March 31 saw some major changes to image-based subscriptions. Here’s a recap.
Two years of COVID-19 saw major health initiatives to help manage our first global pandemic in over 100 years. One major initiative the Australian federal government supported was the widespread rollout of Medicare-billable Telehealth to give lock-downed Australians access to health services.
This was received so positively, that the government went on to commit ongoing funding to Telehealth, effectively making it permanent. The natural corollary to this was creating a means for patients to receive and present prescriptions.
With the roll-out of e-prescriptions already gaining momentum, this sped up even more and is now in widespread use across the country. Where e-prescriptions were not available during the pandemic, image-based subscriptions were also allowed as an interim measure until e-prescriptions were more readily available.
However, this temporary measure came to an end on March 31, at least for Pharmacists. For those not caught up on what this means, here’s a recap.
What are image-based prescriptions?
As their name suggests, image-based prescriptions are an image of an original prescription. For the most part, image-based prescriptions are in the form of a fax or email, which could also mean a photo image of the prescription.
A messy transition period?
With so much of the health workforce under immense pressure during the pandemic, the early transition period from March 31 of phasing out image-based prescriptions potentially presented yet another pandemic headache to manage.
For those prescribers, patients and pharmacists not across this at the time of image-based prescriptions being wound down, while those with prescriptions dated prior to March 31 were still eligible to use them, others who had become accustomed to image-based prescriptions will have potentially been caught up in the transition period, leading to extra follow-up work to ensure that either a paper or e-prescription was issued.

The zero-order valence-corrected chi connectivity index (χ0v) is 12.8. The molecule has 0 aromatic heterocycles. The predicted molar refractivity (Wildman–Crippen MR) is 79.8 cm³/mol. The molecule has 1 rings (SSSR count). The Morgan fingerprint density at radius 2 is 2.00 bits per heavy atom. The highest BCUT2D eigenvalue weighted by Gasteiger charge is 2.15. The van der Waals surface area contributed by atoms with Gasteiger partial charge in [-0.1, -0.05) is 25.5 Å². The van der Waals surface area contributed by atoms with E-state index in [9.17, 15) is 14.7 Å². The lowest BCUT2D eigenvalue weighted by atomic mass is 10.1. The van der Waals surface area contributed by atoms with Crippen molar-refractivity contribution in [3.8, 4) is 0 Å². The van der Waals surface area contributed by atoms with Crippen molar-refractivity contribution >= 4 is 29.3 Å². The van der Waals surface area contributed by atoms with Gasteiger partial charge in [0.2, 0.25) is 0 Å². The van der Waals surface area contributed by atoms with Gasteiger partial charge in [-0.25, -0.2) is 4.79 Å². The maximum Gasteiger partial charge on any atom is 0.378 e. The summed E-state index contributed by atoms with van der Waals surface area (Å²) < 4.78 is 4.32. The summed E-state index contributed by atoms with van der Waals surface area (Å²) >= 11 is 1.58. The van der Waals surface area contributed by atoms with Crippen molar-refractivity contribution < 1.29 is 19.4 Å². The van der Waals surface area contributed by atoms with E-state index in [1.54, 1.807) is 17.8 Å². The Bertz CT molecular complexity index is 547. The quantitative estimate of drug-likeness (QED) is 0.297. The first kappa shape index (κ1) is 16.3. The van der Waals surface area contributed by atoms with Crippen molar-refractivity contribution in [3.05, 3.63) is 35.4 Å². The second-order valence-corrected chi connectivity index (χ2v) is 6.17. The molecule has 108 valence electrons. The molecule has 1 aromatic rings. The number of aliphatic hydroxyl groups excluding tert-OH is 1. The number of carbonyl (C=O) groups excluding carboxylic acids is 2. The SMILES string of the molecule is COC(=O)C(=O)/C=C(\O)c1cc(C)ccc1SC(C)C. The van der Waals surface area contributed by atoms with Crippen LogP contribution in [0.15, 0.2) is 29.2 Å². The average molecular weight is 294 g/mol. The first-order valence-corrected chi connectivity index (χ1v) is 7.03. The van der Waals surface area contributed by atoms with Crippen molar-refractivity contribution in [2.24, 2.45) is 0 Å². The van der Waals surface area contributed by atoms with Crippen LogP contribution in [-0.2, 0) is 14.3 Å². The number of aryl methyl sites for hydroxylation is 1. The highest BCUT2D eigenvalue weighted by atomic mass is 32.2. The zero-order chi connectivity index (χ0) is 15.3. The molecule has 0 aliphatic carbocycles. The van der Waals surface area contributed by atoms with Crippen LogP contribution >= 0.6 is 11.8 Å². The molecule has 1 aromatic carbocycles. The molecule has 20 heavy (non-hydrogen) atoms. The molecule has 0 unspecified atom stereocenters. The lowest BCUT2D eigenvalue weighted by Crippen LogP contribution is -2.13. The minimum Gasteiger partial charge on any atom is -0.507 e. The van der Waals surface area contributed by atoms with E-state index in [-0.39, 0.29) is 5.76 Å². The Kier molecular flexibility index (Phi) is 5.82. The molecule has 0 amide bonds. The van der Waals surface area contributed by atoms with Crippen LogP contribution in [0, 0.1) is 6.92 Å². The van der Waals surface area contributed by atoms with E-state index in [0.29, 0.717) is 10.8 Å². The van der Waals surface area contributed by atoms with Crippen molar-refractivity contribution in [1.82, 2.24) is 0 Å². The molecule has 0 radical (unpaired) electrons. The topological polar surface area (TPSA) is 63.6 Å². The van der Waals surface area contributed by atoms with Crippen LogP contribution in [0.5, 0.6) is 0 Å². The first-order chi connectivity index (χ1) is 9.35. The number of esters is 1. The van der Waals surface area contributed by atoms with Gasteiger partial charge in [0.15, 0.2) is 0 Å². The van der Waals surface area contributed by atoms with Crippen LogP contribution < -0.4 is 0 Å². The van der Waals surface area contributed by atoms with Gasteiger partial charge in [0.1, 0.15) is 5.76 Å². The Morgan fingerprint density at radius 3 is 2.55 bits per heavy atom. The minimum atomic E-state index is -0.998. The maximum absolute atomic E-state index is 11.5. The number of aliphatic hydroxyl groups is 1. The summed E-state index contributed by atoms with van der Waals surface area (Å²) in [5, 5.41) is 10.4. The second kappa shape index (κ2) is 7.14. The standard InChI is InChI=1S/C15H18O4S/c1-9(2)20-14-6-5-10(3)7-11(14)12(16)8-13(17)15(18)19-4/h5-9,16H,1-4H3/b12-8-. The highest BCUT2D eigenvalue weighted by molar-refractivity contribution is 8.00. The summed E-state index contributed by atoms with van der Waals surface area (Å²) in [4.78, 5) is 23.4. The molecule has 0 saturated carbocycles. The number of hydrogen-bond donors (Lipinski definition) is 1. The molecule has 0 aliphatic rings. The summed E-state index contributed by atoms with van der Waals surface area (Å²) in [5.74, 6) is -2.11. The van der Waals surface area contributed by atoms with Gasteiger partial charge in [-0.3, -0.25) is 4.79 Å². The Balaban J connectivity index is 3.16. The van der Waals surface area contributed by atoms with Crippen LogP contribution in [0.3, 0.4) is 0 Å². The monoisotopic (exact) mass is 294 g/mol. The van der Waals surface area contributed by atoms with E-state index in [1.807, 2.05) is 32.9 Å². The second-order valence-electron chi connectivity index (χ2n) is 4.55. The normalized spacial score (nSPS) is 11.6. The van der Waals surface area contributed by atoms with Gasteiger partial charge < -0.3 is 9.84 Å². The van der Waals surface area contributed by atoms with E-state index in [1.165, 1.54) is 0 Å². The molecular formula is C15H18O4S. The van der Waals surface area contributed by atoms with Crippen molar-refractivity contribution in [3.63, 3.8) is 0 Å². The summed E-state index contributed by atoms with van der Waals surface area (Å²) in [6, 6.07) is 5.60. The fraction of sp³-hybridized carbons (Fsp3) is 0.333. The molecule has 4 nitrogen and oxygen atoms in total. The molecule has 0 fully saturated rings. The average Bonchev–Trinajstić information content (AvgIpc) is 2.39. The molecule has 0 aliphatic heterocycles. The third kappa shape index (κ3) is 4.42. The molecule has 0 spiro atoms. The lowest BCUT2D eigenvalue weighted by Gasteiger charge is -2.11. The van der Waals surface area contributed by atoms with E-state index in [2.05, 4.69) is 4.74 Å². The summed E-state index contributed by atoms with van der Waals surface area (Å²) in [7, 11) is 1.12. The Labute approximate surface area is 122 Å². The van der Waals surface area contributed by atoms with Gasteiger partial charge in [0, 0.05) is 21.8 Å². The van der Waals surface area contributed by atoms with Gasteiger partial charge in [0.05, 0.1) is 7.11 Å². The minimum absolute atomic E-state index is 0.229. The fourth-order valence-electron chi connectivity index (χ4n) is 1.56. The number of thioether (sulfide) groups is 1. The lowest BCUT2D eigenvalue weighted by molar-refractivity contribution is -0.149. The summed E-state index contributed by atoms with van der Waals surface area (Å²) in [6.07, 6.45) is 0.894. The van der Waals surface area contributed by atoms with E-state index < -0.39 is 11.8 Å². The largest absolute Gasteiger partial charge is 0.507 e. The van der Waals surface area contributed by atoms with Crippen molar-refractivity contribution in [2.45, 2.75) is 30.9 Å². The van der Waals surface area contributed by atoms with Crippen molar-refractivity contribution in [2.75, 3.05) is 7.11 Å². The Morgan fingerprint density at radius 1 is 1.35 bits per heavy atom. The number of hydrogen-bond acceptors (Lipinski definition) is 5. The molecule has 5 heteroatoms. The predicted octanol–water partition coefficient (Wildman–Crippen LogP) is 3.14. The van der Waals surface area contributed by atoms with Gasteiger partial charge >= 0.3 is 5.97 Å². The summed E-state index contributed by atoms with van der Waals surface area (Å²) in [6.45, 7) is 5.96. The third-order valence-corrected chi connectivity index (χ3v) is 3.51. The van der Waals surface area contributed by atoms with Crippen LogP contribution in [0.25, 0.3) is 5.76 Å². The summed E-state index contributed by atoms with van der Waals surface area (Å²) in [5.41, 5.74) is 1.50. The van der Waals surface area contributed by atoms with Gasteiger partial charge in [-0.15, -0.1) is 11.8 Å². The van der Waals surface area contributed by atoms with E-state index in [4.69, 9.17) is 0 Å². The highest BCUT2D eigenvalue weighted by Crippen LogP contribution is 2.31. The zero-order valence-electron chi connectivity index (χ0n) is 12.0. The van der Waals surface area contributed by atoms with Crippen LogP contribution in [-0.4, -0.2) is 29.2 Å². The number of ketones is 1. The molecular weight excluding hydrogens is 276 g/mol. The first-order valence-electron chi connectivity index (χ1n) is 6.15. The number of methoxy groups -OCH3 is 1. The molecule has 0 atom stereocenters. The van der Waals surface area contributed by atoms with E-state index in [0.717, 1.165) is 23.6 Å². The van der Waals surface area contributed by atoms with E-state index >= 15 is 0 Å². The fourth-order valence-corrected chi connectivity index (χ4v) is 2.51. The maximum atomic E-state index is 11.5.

But every transition is not without challenge, and now, a few months out, it’s likely that any issues have been mostly ironed out and left behind.
On the positive side…
The use of image-based prescriptions gave each state and territory time to bed in the use of e-prescriptions, which are now widely available.
For those patients who are not so tech-friendly, the image-based prescriptions also acted as a bridge to understanding and accepting e-prescriptions as the new normal for medication prescribing.
But there are some exceptions…
Despite the March 31 cut-off date, when it comes to hospitals, and the states of NSW and Victoria, the end of image-based prescriptions is not as clear-cut as it seems.
Hospitals were granted an extension of image-based prescribing until March 31, 2023. This means that hospital prescribers can choose to use image-based prescribing but must still create a paper prescription during the telehealth consultation.
A clear copy of the entire prescription can then be sent to the hospital pharmacy via email, text message or fax, with the paper prescription needing to be kept on file for a period of two years for audit and compliance purposes.
In a move that could create confusion for patients and prescribers, image-based prescriptions remain legal for private, non-PBS prescriptions until 30 September 2022.
This means that image-based prescriptions can be issued and dispensed for Schedule 4 medicines, except those in Appendix D (S4D medicines).
The public health emergency order (PHEO) #4 that allows digital image prescribing expires on 30 June 2022, meaning a slightly later end to the programme.
While this initially might cause some degree of confusion, it does allow for a longer transition period to e-prescriptions, which will ultimately be a positive.
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